This is like reading a lyrical poem with accompanying dreamy illustrations. It’s for older children and it’s not lighthearted and funny like Zog, but is a beautiful picture book, and one worth cherishing. When reading aloud, it’s wonderful to watch the faces of children as they hear the rhymes, savour the language and look at the impressive illustrations. Older children will appreciate the dark artwork of dragons swooping through the air, lit by the illuminated balls of treasure in their claws, and other artworks with dragons, wings outspread, lit from beneath as if flying above the sun. The vocabulary is stretching:
“Gentle dragons, young and old,
hoarding gemstones, guarding gold,
gathering in dragon crowds,
breathing fire, making clouds.”
Sadly, it appears to be out of print. I suggest borrowing from a library or seeking second hand through online retailers.

that pesky dragon

That Pesky Dragon by Julie Sykes, illustrated by Melanie Williamson
Lightening the tone once more, this is another picture book for younger readers. I chose this almost entirely for the page that shows the dragon with a tear in his eye. A female protagonist here, Izzy lives on a farm with lots of farm animals, and a dragon! Although over the next hill, its roars can be heard by everyone on the farm, and the adults deem it too dangerous to go near it. Not only that, but they blame the pesky dragon for the eggs being hard, the milk turning to yogurt and for burning all the wheat in the field. Izzy decides to be brave and go to see the dragon, and discovers that it is trapped:
“I’ve been shouting for help for days,” the dragon cried.
The illustrations are so tender and heart-warming, so bright and colourful, that no child can be scared or upset reading this book. It teaches that you don’t have to be afraid of something that is ‘other’, as the unfamiliar can always look scary until you know what it is. It also implies that it can be good to be brave. It’s a happy ending. Sadly not available everywhere, but you can buy it from online marketplaces or borrow from your local library.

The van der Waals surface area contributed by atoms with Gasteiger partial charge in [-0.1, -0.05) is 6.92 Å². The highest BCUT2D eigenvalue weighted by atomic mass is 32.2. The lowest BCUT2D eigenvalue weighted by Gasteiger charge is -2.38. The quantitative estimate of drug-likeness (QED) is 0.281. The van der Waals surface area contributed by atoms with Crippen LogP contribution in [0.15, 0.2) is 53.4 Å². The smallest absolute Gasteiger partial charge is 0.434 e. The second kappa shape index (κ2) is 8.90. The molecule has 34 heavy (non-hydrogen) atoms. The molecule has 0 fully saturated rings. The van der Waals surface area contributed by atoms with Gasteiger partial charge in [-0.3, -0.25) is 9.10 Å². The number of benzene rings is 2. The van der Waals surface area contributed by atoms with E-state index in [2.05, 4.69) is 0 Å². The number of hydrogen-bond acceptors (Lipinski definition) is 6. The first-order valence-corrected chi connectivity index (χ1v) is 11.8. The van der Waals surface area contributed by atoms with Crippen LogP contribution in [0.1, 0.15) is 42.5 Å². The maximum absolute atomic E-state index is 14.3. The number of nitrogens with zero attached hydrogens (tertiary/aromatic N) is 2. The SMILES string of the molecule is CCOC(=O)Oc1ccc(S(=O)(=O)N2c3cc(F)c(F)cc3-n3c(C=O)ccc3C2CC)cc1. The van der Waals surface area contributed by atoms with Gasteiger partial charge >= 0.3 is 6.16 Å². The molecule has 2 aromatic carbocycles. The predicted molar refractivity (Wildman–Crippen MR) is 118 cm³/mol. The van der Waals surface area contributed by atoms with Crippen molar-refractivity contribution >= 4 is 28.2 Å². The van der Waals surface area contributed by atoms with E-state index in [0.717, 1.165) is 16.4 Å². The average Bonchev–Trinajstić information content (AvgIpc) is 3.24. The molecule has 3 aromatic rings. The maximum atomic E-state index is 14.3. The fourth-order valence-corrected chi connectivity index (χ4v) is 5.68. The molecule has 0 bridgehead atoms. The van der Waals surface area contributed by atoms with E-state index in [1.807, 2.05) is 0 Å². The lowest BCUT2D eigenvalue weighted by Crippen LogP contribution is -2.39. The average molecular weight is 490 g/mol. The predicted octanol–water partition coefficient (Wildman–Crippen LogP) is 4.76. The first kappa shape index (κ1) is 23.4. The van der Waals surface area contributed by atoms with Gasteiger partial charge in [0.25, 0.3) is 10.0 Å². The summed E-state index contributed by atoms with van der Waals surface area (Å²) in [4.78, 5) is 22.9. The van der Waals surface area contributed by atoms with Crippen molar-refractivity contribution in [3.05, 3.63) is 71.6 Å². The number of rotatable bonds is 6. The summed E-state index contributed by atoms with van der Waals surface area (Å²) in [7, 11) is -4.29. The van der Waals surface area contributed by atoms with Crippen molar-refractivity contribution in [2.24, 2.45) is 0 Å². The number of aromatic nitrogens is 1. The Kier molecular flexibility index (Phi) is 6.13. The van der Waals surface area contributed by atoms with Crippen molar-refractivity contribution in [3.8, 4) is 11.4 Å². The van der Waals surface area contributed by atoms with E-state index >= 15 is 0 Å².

there's a dragon downstairs

There’s a Dragon Downstairs by Hilary McKay, illustrated by Amanda Harvey
This too, I’ve written about before, as it exemplifies our fear of the dark and also, like That Pesky Dragon, our fears about what’s unknown or unfamiliar. Click here to read my review of it, in terms of books about the dark. I’ll also admit that it’s slightly cheating, because as you’ll discover – there’s really no dragon in this book at all!

paper bag princess
The Paper Bag Princess by Robert Munsch, illustrated by Michael Martchenko

A feminist tale about a smart princess who outwits a dragon and then decides that she won’t marry her prince because he wants an archetypal fairy tale princess, and she is certainly not one of those. In a fairy tale twist, an extremely powerful and dangerous dragon comes along and destroys the princess’s castle and captures the prince. It is left up to the princess to rescue him, but the dragon has burnt all her possessions so the only thing she can wear is a paper bag. She follows the dragon to his lair, outwits him and sets the prince free. The last page sees her skipping off into the sunset on her own, but happy. There are some faults with this text, but kudos must be given for a feminist tale published as long ago as 1980 and still in print. You can purchase it here or see the Amazon sidebar.

mirrorbelle and dragon pox

Princess Mirror-Belle and the Dragon Pox by Julia Donaldson and Lydia Monks